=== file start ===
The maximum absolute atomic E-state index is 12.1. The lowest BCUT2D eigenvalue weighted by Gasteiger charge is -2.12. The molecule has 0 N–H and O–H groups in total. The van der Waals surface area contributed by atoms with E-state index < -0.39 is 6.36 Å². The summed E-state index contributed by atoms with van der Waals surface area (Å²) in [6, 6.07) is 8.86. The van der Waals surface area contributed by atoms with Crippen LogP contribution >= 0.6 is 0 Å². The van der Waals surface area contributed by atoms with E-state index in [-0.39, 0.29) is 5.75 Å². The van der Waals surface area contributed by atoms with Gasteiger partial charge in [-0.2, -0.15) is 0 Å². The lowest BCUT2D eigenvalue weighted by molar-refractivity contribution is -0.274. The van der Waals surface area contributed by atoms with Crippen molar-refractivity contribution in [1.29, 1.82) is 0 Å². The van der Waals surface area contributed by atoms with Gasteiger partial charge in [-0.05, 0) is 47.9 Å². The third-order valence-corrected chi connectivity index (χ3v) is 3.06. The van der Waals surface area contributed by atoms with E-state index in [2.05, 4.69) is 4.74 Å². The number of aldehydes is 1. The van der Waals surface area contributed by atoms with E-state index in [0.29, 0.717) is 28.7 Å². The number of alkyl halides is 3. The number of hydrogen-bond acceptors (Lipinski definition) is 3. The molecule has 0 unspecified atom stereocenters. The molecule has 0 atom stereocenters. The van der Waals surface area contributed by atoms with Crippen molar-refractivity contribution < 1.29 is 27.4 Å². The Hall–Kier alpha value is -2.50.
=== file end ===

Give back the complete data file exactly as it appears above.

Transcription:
The maximum absolute atomic E-state index is 12.1. The lowest BCUT2D eigenvalue weighted by Gasteiger charge is -2.12. The molecule has 0 N–H and O–H groups in total. The van der Waals surface area contributed by atoms with E-state index < -0.39 is 6.36 Å². The summed E-state index contributed by atoms with van der Waals surface area (Å²) in [6, 6.07) is 8.86. The van der Waals surface area contributed by atoms with Crippen LogP contribution >= 0.6 is 0 Å². The van der Waals surface area contributed by atoms with E-state index in [-0.39, 0.29) is 5.75 Å². The van der Waals surface area contributed by atoms with Gasteiger partial charge in [-0.2, -0.15) is 0 Å². The lowest BCUT2D eigenvalue weighted by molar-refractivity contribution is -0.274. The van der Waals surface area contributed by atoms with Crippen molar-refractivity contribution in [1.29, 1.82) is 0 Å². The van der Waals surface area contributed by atoms with Gasteiger partial charge in [-0.05, 0) is 47.9 Å². The third-order valence-corrected chi connectivity index (χ3v) is 3.06. The van der Waals surface area contributed by atoms with E-state index in [2.05, 4.69) is 4.74 Å². The number of aldehydes is 1. The van der Waals surface area contributed by atoms with E-state index in [0.29, 0.717) is 28.7 Å². The number of alkyl halides is 3. The number of hydrogen-bond acceptors (Lipinski definition) is 3. The molecule has 0 unspecified atom stereocenters. The molecule has 0 atom stereocenters. The van der Waals surface area contributed by atoms with Crippen molar-refractivity contribution < 1.29 is 27.4 Å². The Hall–Kier alpha value is -2.50.